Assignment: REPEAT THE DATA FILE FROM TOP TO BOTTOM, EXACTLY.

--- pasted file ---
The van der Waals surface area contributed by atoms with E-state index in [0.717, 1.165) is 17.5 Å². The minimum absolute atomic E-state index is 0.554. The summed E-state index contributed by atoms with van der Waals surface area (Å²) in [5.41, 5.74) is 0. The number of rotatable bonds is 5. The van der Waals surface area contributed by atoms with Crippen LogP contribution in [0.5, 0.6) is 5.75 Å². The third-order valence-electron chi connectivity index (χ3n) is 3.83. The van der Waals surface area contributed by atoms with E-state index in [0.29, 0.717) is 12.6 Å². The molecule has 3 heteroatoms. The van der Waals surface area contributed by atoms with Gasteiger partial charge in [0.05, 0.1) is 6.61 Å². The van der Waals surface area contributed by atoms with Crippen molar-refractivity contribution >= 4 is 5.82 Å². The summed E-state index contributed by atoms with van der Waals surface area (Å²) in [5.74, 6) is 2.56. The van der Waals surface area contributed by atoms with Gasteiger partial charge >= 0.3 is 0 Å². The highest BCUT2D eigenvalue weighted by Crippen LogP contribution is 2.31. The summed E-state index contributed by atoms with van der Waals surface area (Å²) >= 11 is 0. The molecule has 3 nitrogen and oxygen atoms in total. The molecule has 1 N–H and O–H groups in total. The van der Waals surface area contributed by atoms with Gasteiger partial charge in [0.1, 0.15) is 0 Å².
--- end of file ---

The van der Waals surface area contributed by atoms with E-state index in [0.717, 1.165) is 17.5 Å². The minimum absolute atomic E-state index is 0.554. The summed E-state index contributed by atoms with van der Waals surface area (Å²) in [5.41, 5.74) is 0. The number of rotatable bonds is 5. The van der Waals surface area contributed by atoms with Crippen LogP contribution in [0.5, 0.6) is 5.75 Å². The third-order valence-electron chi connectivity index (χ3n) is 3.83. The van der Waals surface area contributed by atoms with E-state index in [0.29, 0.717) is 12.6 Å². The molecule has 3 heteroatoms. The van der Waals surface area contributed by atoms with Gasteiger partial charge in [0.05, 0.1) is 6.61 Å². The van der Waals surface area contributed by atoms with Crippen molar-refractivity contribution >= 4 is 5.82 Å². The summed E-state index contributed by atoms with van der Waals surface area (Å²) in [5.74, 6) is 2.56. The van der Waals surface area contributed by atoms with Gasteiger partial charge >= 0.3 is 0 Å². The highest BCUT2D eigenvalue weighted by Crippen LogP contribution is 2.31. The summed E-state index contributed by atoms with van der Waals surface area (Å²) >= 11 is 0. The molecule has 3 nitrogen and oxygen atoms in total. The molecule has 1 N–H and O–H groups in total. The van der Waals surface area contributed by atoms with Gasteiger partial charge in [0.1, 0.15) is 0 Å².